>> Which is, again, a task of an overall format and protocol, not an API.
>> Look, fundamentally we're talking KeyCzar/NaCL vs OpenSSL/NSS - a
>> point of debate we've long since settled, and which this is just
>> effectively the same conversation.
> I don't think anyone has ever complained that OpenSSL or NSS was too easy to use.  :)  Keep in mind that for exactly that reason, OpenSSL includes two simplified interfaces (CMS_encrypt and EVP_seal) that do generate parameters for you.

Thank you for highlighting what I've said from the start, Richard.

CMS_encrypt, the "simplified" interface you propose - is exactly what
I mean when we talk about high-level. The very output is CMS messages
- the spiritual equivalent to JOSE - and we've seemed to reach
consensus some time ago that JOSE represents a *high* level API.

> You're also posing a false dichotomy here.  I'm not proposing that we remove functionality from the API.  All I'm saying is that we shouldn't force developers to touch all of the knobs all of the time.  They should only have to care about advanced settings if they're doing advanced things.
> So in fact, I'm actually proposing what OpenSSL / libcrypto offers: Fine-grained control when you want it (EVP_CipherInit, etc.), simpler things when you don't.

So a low-level API

And a high-level API

> Sure there are trade-offs, but to first order it's not that hard to make reasonably safe, widely-interoperable choices:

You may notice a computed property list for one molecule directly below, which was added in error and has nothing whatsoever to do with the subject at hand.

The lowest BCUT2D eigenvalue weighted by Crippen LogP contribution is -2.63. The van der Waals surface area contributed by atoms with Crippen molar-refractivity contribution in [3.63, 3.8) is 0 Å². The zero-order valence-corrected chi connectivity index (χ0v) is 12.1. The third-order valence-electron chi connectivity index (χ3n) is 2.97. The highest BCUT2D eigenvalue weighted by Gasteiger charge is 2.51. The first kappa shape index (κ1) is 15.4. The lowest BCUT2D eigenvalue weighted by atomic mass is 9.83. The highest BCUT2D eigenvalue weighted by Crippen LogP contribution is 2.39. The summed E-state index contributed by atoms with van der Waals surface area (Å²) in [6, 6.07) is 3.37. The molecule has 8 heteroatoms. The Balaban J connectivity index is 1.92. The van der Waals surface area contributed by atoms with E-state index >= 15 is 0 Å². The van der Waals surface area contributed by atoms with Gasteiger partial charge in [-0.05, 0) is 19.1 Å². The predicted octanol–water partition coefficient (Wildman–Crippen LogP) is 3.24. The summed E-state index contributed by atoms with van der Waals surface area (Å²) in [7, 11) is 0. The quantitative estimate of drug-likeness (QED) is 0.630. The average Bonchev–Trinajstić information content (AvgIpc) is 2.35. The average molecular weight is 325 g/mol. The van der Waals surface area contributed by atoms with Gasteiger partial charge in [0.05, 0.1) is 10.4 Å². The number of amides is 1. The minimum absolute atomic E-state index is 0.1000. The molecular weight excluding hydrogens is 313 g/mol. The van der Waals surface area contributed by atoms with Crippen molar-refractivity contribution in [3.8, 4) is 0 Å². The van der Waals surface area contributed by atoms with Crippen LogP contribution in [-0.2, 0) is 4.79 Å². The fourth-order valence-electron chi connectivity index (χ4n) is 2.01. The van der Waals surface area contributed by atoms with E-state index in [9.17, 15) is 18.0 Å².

> RsaSsaParams.hash - Just use SHA-256
> EcKeyGenParams.namedCurve - Use P-384
> Etc.

I absolutely, positively do not want to engage in a "which algorithm
should we use" discussion - a position I have thoroughly and
repeatedly re-iterated since our first meeting. However, just to point
out to you exactly why such discussions are misguided:

1) Fails to take into consideration that, on 64-bit machines, SHA-512
can be significantly faster than SHA-256
2) Likewise, performance considerations for P-256 vs P-384. Your
choice seems entirely arbitrary, given that NIST's recommendation for
curve selection has P-256 well beyond 2030 as the minimal level of

The point being is that there are a huge number of tradeoffs here, and
despite the assertion that "browser vendors know best", the choice of
cryptography is a much more complex task than sprinkling magic
security dust - and involves and requires a thorough understanding of
the use case and threats.

> Yes, there are subtle trade-offs that one can get caught up in, but these choices are sufficient for a wide variety of applications.  And if an application wants to manage the trade-offs, it can override the UA's choices.
> The real question is who we think is best suited to make these choices.  The current API makes the assumption that developers will thoughtfully consider the trade-offs and come to good decisions.  I don't know how anyone can take that assumption seriously.  Even otherwise well-qualified web developers can't be expected to understand the nuances of cryptographic parameter selection.
> What I'm proposing is that much like the WebCrypto API allows application code to benefit from high-quality crypto code inside the browser, we allow developers to benefit from the high-quality cryptographic expertise inside the browser vendors.
> --Richard

Respectfully, I'm saying that cryptographic expertise is not
generalizable to arbitrary applications, *short of* a high-level API.

And, as I've said elsewhere, even the selection of a high-level API
requires a thorough understanding of the use cases and guarantees
provided. What KeyCzar provides to API consumers is different than
what NaCL provides, and is different than what JOSE provides, and is
different than [insert arbitrary high level API here]

These are all valid discussions, but we should focus on the low-level
API, and I'm certain that this conversation is very much an aspect of
"high-level", for the reasons described above.

Received on Friday, 29 March 2013 18:15:14 UTC